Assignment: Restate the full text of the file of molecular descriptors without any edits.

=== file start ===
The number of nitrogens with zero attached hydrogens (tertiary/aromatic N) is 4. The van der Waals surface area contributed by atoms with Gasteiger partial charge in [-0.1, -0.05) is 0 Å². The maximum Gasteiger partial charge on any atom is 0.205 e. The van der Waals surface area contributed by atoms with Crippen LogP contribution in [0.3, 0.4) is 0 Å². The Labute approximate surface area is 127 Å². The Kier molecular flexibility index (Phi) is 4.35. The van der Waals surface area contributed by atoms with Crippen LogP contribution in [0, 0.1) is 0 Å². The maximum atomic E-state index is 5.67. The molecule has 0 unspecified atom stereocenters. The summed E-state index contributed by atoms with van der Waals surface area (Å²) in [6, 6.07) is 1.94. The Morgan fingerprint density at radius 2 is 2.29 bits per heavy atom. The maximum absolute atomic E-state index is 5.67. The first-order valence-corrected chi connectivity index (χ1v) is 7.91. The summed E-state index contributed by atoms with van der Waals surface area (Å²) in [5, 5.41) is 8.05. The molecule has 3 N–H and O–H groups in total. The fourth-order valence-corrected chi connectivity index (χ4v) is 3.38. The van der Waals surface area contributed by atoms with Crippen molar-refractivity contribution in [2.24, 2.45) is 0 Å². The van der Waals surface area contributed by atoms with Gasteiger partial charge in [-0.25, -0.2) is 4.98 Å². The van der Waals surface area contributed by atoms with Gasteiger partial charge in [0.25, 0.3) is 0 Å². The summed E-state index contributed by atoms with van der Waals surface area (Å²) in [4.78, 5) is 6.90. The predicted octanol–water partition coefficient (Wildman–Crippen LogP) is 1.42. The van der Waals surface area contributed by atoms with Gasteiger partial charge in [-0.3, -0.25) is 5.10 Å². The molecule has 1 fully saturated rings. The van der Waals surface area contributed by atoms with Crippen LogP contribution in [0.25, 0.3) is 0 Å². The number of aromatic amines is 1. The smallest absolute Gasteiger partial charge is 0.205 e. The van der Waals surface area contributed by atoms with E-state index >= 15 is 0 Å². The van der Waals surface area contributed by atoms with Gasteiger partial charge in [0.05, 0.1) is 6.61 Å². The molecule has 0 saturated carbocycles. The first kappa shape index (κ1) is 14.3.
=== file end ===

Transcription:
The number of nitrogens with zero attached hydrogens (tertiary/aromatic N) is 4. The van der Waals surface area contributed by atoms with Gasteiger partial charge in [-0.1, -0.05) is 0 Å². The maximum Gasteiger partial charge on any atom is 0.205 e. The van der Waals surface area contributed by atoms with Crippen LogP contribution in [0.3, 0.4) is 0 Å². The Labute approximate surface area is 127 Å². The Kier molecular flexibility index (Phi) is 4.35. The van der Waals surface area contributed by atoms with Crippen LogP contribution in [0, 0.1) is 0 Å². The maximum atomic E-state index is 5.67. The molecule has 0 unspecified atom stereocenters. The summed E-state index contributed by atoms with van der Waals surface area (Å²) in [6, 6.07) is 1.94. The Morgan fingerprint density at radius 2 is 2.29 bits per heavy atom. The maximum absolute atomic E-state index is 5.67. The first-order valence-corrected chi connectivity index (χ1v) is 7.91. The summed E-state index contributed by atoms with van der Waals surface area (Å²) in [5, 5.41) is 8.05. The molecule has 3 N–H and O–H groups in total. The fourth-order valence-corrected chi connectivity index (χ4v) is 3.38. The van der Waals surface area contributed by atoms with Crippen molar-refractivity contribution in [2.24, 2.45) is 0 Å². The van der Waals surface area contributed by atoms with Gasteiger partial charge in [-0.25, -0.2) is 4.98 Å². The van der Waals surface area contributed by atoms with Gasteiger partial charge in [0.25, 0.3) is 0 Å². The summed E-state index contributed by atoms with van der Waals surface area (Å²) in [4.78, 5) is 6.90. The predicted octanol–water partition coefficient (Wildman–Crippen LogP) is 1.42. The van der Waals surface area contributed by atoms with Gasteiger partial charge in [-0.3, -0.25) is 5.10 Å². The molecule has 1 fully saturated rings. The van der Waals surface area contributed by atoms with Crippen LogP contribution in [0.25, 0.3) is 0 Å². The number of aromatic amines is 1. The smallest absolute Gasteiger partial charge is 0.205 e. The van der Waals surface area contributed by atoms with E-state index >= 15 is 0 Å². The van der Waals surface area contributed by atoms with Gasteiger partial charge in [0.05, 0.1) is 6.61 Å². The molecule has 0 saturated carbocycles. The first kappa shape index (κ1) is 14.3.